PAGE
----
So, there was this conference last Saturday. I'll confess a conflict of interests here: I organised the damn thing (along with an Olympiad of teacher-talent, principally the formidable Helene Galdin O'Shea). Six months ago, Sam Freedman, director of research at Teach First, was having a Twitter-chat with Ben Goldacre about the need for a grass-roots movement to spearhead teacher involvement in better educational research. Sam flippantly suggested I put a conference together. I looked down from GI Joe on the TV and tweeted, "Sure".
Six months later, and I'm clearing up programmes, T-shirts and name badges from Dulwich College after one of the best days in my teaching career. Within an hour of me catching the worm dangling from Sam's line, I had hundreds of tweets and e-mails from people who wanted to be involved - who would attend, help, or speak at such a thing. By the time I woke up the next day, my iPhone was palpably heavier with all the messages of support. By the end of the next day I had four venue offers, completely out of the blue; by the end of the next we had a Twitter account, over 1,000 followers, and three separate national newspapers offering to be media partners and sponsors. Mind. Blown. This was an event that wanted to happen. The universe was telling me something.
For the next three weeks - this is term time, I hasten to point out - I was pulling 2ams every night just to keep on top of the admin. Speakers poured in; organisations and interested parties lined up in synchronised altruism. Expressions of interest and support were regular as a metronome. The universe kept talking.
Helene joined early on - I knew her as a stalwart of Teach Meets and other teacher events, and her involvement was the organisational catalyst that turned my filing system of endless post-its and to-do lists written on my forehead, into an operation. If anyone has a military campaign they want run, I have her number.
Astonishingly, the tickets sold out within about 8 weeks. I ended up with a waiting list of several hundreds. Early on I decided two things: it had to be held in a school, and it had to be a Saturday. It seemed absurd to hold an event like that any other time if I wanted teachers, like me, to attend. Summer holidays meant that we would have to go with September rather than the chronologically more ideal July/ August. Several people emailed me to say that teachers wouldn't give up their free Saturday the week they returned to school. None of these people were teachers.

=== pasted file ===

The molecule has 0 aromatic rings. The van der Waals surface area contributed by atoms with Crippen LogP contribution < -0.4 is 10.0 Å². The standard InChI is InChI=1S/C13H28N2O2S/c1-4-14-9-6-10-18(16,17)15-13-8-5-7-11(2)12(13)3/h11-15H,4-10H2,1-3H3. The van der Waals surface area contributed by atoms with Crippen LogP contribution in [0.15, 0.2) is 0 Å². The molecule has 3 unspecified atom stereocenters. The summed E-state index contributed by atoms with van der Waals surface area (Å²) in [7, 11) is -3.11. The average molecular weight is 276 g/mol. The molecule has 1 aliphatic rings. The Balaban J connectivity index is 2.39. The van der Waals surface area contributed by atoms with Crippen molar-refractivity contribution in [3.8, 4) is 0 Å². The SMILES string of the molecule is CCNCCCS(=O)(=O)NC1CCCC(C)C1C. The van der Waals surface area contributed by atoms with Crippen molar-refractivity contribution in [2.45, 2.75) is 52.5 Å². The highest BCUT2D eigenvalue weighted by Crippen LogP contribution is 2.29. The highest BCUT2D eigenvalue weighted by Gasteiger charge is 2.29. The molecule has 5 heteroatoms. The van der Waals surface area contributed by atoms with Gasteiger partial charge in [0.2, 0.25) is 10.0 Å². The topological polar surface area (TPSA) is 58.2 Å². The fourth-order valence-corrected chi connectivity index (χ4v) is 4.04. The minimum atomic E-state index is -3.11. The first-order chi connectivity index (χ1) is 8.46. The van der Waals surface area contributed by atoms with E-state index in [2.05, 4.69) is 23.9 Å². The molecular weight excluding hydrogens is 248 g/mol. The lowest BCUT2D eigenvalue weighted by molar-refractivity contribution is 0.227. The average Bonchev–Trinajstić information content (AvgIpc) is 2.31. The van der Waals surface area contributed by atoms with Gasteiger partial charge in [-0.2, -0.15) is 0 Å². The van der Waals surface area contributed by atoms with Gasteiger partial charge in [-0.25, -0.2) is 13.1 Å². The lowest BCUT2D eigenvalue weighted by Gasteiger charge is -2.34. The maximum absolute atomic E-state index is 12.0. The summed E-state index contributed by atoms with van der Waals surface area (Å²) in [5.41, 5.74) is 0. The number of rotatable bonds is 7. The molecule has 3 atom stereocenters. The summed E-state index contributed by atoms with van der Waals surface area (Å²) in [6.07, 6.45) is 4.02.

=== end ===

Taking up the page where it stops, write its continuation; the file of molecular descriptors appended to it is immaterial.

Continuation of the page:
I already knew that we had managed to sign up a cast of extraordinary players. So perhaps I shouldn't have been surprised that they produced contributions that were themselves extraordinary. Their contributions will all be online soon, and other bloggers have more effectively covered their offerings. Ben Goldacre, one of my early inspirations, headlined for us, showing us how a tech snafu can be turned, Midas like, into presenter gold. Amanda Speilman, Tom Sherrington, Becky Francis, Laura McInerney, Daisy Christodoulou, Brian Lightman, Daniel Willingham....everyone dug deep and gave.
Frank Furedi provided a necessary check and balance to the enthusiasm; every pantheon needs a Loki. He was the grit this oyster needed, the brake on the steam engine that stopped the conference becoming a love-in. Truth be told, anyone expecting a cultish optimism that research was either easy or held all the answers, would have been quickly disappointed. Speakers from David Weston to Laura McInerney repeatedly raised red flags to the error that absorbs so many in this arena: aspirations of omniscience. The audience, almost 80% teachers, were no mugs, and no acolytes either; they weren't here to be told good research was easy. They wanted to hear the problems as well as the possibilities. It really was quite civilised.
Of course, I heard almost no one speak. Having picked my First XI of speakers, there was no time for me to actually attend their sessions. My day was a pinball machine of adjustments and putting out tiny fires. When you run a conference you are the God of Small Things. All I saw were rooms packed to the door everywhere I went.
The question is, where does this go now? Fortunately the possible answers to this, like most of the requirements for the conference itself, were available from the crowd; wiki suggestions included, of course, another conference, which now seems inevitable, and much earlier than the 12 months I toyed with before. It's easy to be enthused by any kind of training that promises change, and I've seen enough to know that life is rarely that simple. As I said in my closing speech, the danger of a good conference is that you think they're going to change everything, and the opposite danger is to imagine that it will change nothing. I think I will pitch a sensible "safeball" and suggest that we can change something. Ideas for the future include Journal Clubs, where peers meet to critically discuss research; or a researchED magazine that gives a platform to research for teachers that is both open access and accessible; over the next few weeks we'll be releasing almost all of the sessions from the day as TED-style clips so that not a drop of wisdom is wasted.
It really was astonishing, and I am rarely astonished by things in education. I relied on the kindness of strangers, and they did not let me down.
Watch out for researchED 2014.